If, like us, you’ve ever “misplaced” your keys or stuck the milk in the cupboard and the cereal in the refrigerator, we have good news for you. According to new research, chances are you’re not going mad, or showing signs of early Alzheimer’s – your brain may simply have been taking a nap!
The study published this week in Nature suggests that certain napping neurons in an otherwise awake brain may be responsible for the attention lapses, poor judgment, mistake-proneness and irritability that we’ve all experienced when we haven’t had enough sleep.
Doctors at the University of Wisconsin-Madison say they have found that some nerve cells in a sleep-deprived, yet awake, brain can briefly go “off line,” into a sleep-like state, while the rest of the brain appears awake.
“Even before you feel fatigued, there are signs in the brain that you should stop certain activities that may require alertness,” says Dr. Chiara Cirelli, Professor of Psychiatry at the School of Medicine and Public Health. “Specific groups of neurons may be falling asleep, with negative consequences on performance.”
Until now, scientists thought that sleep deprivation generally affected the entire brain. EEGs typically show network brain-wave patterns typical of either being asleep or awake. Micro sleep, a term used to describe momentary periods of sleep that can occur at any time, typically without significant warning was thought to be the most likely cause of accidents due to falling asleep at the wheel while driving.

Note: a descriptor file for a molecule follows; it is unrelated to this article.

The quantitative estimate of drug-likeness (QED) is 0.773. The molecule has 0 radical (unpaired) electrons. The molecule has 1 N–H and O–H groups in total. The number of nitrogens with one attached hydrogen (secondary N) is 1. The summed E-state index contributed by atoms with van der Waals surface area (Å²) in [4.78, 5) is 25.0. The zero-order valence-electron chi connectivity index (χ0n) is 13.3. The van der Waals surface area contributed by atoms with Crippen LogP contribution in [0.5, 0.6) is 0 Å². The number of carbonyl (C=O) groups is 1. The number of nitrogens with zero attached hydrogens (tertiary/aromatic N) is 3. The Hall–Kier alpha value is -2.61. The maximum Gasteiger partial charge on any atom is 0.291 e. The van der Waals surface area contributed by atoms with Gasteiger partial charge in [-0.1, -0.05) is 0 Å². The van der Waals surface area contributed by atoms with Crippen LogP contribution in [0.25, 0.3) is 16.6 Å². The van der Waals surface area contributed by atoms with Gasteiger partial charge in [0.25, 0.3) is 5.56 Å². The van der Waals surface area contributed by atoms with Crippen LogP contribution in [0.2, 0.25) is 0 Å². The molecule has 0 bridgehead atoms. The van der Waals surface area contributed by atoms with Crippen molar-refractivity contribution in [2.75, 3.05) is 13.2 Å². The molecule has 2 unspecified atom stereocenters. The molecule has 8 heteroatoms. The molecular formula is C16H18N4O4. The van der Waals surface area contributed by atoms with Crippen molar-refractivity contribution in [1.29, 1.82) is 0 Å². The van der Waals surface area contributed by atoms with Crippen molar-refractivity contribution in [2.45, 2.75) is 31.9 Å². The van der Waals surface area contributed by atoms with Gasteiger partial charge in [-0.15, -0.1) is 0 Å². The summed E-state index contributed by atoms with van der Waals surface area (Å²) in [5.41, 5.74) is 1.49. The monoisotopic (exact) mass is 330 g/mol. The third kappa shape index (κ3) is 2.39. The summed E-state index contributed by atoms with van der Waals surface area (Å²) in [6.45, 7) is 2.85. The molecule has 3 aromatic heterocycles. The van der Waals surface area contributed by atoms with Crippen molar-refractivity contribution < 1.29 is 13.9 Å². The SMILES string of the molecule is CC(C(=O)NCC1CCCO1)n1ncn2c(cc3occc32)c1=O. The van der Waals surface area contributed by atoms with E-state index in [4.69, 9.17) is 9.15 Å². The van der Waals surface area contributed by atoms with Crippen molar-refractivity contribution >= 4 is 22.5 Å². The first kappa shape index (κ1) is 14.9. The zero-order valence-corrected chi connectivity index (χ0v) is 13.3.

But the new research found that even before that stage, brains are already showing sleep-like activity that impairs them. In the current study, researchers inserted probes into the brains of freely-behaving rats. After the rats were kept awake for prolonged periods, the probes showed areas of “local sleep” despite the animals’ appearance of being awake and active.
And there were behavioral consequences to the local sleep episodes. When they kept the rats up beyond their bedtime, the rats started to make mistakes. When challenged to do a tricky task, such as reaching with one paw to get a sugar pellet, they began to drop the pellets or miss in reaching for them, indicating that a few neurons might have gone off line.
“This activity happened in few cells,” Cirelli adds. “Out of 20 neurons we monitored in one experiment, 18 stayed awake. From the other two, there were signs of sleep—brief periods of activity alternating with periods of silence.”
So, the next time you do something dumb, don’t blame yourself, just tell people your brain was off-line!